According to NAB’s latest wellbeing report, Aussies’ wellbeing is at its highest in four years, mainly due to lower levels of anxiety and the over-50s are among the most well.
Chief economist at NAB, Alan Oster added that while anxiety had tapered off slightly, it was still an issue for many Australians.
He explained: “This research indicates that while Australians are overall less anxious, one in four Australians report high anxiety.
“We also see a correlation between wellbeing and income, with wellbeing the highest for those in the top income group, and the lowest among those earning the least.”
The major bank said the main positive influences on wellbeing are personal safety, personal relationships, family and homes, while abuse, substance abuse or use, moving homes and lack of time have a negative impact.
Nevertheless, the over-50s are “still soaring”, reporting one of the highest levels of wellbeing, after widows. This level of wellbeing is fuelled by their family, friends, mental wellbeing, homes and community relationships more than any other age group. Higher living standards and health also contribute to over-50s wellbeing.
Commenting on the findings, Mr Oster said: “Over 50s’ wellbeing has been climbing in trend terms and they have rated all aspects of their wellbeing better, especially in regards to anxiety.”
The NAB report added: “Over 50s have consistently reported the highest levels of wellbeing since NAB began this survey in early-2013. Over time, their wellbeing has also been climbing in trend terms and they have rated all aspects of their wellbeing better, especially in regards to anxiety.
“Our homes, personal safety and family and personal relationships contribute the most to our overall sense of personal wellbeing. But for over 50s, the contribution these wellbeing drivers make to their wellbeing are even more important, particularly when it comes to their homes and family and personal relationships.”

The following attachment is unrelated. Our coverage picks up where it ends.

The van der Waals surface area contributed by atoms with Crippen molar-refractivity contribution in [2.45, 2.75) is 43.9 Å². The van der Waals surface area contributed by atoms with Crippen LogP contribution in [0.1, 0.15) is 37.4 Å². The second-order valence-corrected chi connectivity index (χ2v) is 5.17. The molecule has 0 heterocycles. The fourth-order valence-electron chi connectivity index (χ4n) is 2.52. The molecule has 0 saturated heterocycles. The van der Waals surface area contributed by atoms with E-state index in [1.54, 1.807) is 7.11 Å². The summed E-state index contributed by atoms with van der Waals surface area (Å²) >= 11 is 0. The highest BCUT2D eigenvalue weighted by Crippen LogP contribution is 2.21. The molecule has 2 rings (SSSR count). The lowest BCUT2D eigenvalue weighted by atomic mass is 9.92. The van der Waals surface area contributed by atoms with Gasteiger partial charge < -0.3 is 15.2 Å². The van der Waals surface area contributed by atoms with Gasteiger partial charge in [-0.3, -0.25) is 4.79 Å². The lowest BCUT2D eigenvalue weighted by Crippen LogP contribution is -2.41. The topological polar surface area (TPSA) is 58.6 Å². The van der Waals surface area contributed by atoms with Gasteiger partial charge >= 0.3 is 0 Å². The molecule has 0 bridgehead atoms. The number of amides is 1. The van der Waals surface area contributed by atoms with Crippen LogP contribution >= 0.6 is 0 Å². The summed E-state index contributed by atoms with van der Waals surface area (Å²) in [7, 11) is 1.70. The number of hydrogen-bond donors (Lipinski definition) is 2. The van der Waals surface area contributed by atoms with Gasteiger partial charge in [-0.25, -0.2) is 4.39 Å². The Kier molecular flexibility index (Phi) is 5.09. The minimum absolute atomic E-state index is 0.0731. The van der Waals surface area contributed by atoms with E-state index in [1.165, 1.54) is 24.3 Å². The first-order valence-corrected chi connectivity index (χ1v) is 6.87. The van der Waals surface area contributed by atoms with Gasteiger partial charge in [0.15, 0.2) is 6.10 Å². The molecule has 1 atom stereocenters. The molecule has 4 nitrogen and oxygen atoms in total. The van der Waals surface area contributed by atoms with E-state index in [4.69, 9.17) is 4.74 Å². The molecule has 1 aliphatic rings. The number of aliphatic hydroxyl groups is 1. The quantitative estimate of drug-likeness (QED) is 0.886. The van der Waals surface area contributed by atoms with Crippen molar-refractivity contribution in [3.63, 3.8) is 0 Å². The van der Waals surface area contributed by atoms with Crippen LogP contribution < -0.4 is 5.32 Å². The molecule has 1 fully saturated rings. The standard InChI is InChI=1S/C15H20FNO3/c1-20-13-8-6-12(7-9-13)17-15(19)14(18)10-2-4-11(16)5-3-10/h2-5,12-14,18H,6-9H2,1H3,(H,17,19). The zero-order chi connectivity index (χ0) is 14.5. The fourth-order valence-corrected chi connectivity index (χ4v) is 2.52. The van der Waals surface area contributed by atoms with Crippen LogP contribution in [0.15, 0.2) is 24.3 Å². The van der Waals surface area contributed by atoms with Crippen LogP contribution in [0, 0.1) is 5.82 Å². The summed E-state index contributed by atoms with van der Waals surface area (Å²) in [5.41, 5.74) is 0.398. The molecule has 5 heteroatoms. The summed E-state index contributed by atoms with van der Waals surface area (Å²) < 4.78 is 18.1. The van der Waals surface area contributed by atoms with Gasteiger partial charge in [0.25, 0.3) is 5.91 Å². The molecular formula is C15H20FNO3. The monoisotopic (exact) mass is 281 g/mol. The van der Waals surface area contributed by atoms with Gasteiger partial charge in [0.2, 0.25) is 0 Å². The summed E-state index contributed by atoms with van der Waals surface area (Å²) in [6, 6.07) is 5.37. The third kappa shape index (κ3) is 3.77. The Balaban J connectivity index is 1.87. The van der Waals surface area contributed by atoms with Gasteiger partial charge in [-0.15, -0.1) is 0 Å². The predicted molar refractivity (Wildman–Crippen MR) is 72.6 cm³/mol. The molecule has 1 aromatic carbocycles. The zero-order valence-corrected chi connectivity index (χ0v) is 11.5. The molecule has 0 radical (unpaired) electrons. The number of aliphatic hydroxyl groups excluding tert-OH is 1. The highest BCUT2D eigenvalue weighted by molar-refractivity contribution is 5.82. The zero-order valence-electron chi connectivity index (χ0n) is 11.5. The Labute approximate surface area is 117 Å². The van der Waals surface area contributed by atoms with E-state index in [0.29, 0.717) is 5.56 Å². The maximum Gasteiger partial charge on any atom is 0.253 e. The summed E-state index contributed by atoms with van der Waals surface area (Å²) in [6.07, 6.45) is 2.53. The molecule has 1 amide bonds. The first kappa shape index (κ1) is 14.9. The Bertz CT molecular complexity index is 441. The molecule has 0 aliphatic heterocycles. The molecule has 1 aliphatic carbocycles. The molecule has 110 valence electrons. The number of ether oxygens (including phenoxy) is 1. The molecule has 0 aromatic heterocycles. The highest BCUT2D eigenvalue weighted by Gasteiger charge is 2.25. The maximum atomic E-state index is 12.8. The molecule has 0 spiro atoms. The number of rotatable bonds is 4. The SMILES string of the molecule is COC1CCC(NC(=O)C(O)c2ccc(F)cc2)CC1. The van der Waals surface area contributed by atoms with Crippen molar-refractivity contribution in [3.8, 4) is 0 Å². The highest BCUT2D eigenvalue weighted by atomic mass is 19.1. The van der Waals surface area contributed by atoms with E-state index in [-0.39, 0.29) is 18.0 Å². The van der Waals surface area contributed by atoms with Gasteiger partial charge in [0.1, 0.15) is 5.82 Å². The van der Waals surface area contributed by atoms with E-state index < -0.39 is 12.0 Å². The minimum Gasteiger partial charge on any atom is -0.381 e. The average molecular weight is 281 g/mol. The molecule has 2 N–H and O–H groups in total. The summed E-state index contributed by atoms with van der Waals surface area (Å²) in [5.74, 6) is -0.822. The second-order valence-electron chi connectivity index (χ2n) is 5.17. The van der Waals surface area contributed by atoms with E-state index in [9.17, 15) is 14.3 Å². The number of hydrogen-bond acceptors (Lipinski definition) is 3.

However, the over 50s can also find substance use, abuse and other forms of abuse a threat to their wellbeing levels.
These negative factors detract more from their wellbeing than they do for the rest of the population, with NAB arguing that this “may however reflect negative impacts flowing from other family members or friends facing such issues”.
Over 50s group noted an improved financial position (28 per cent), shaking off the little things (27 per cent) and getting more rest or sleep (21 per cent) would have helped the most when they were feeling anxious.
Interestingly, the over 50s group were more likely to list having a “clearer idea of where my life was headed” as a remedial factor for anxiety than those 18-29 (16 per cent) and the 30-49 cohort (14 per cent).
They also were most likely (19 per cent) to say a holiday would help cure anxiety, as opposed to younger generations (14 per cent).
Those aged between 18 and 29 years old derived the greatest wellbeing from personal safety, while 30-49-year-olds said the house they lived in was their greatest source of wellbeing and both cohorts list a lack of time as the biggest drag on their wellbeing.